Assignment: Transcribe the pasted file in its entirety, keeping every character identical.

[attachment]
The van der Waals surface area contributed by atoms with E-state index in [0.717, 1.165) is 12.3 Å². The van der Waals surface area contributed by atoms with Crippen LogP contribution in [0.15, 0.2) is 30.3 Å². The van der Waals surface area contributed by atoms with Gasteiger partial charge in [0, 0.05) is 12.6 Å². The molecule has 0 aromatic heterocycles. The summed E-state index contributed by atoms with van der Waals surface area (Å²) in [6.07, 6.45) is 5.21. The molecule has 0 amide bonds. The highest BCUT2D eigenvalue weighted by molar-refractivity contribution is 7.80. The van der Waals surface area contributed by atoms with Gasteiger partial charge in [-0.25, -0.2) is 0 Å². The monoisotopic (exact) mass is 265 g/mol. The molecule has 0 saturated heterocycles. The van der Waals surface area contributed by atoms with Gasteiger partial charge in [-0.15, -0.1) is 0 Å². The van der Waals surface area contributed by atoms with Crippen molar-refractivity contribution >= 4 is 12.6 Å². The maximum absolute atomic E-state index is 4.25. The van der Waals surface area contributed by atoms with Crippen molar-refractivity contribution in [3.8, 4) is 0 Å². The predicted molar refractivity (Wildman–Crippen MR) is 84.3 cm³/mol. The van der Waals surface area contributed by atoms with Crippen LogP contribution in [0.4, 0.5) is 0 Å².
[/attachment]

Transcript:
The van der Waals surface area contributed by atoms with E-state index in [0.717, 1.165) is 12.3 Å². The van der Waals surface area contributed by atoms with Crippen LogP contribution in [0.15, 0.2) is 30.3 Å². The van der Waals surface area contributed by atoms with Gasteiger partial charge in [0, 0.05) is 12.6 Å². The molecule has 0 aromatic heterocycles. The summed E-state index contributed by atoms with van der Waals surface area (Å²) in [6.07, 6.45) is 5.21. The molecule has 0 amide bonds. The highest BCUT2D eigenvalue weighted by molar-refractivity contribution is 7.80. The van der Waals surface area contributed by atoms with Gasteiger partial charge in [-0.25, -0.2) is 0 Å². The monoisotopic (exact) mass is 265 g/mol. The molecule has 0 saturated heterocycles. The van der Waals surface area contributed by atoms with Gasteiger partial charge in [-0.15, -0.1) is 0 Å². The van der Waals surface area contributed by atoms with Crippen molar-refractivity contribution >= 4 is 12.6 Å². The maximum absolute atomic E-state index is 4.25. The van der Waals surface area contributed by atoms with Crippen molar-refractivity contribution in [3.8, 4) is 0 Å². The predicted molar refractivity (Wildman–Crippen MR) is 84.3 cm³/mol. The van der Waals surface area contributed by atoms with Crippen LogP contribution in [0.4, 0.5) is 0 Å².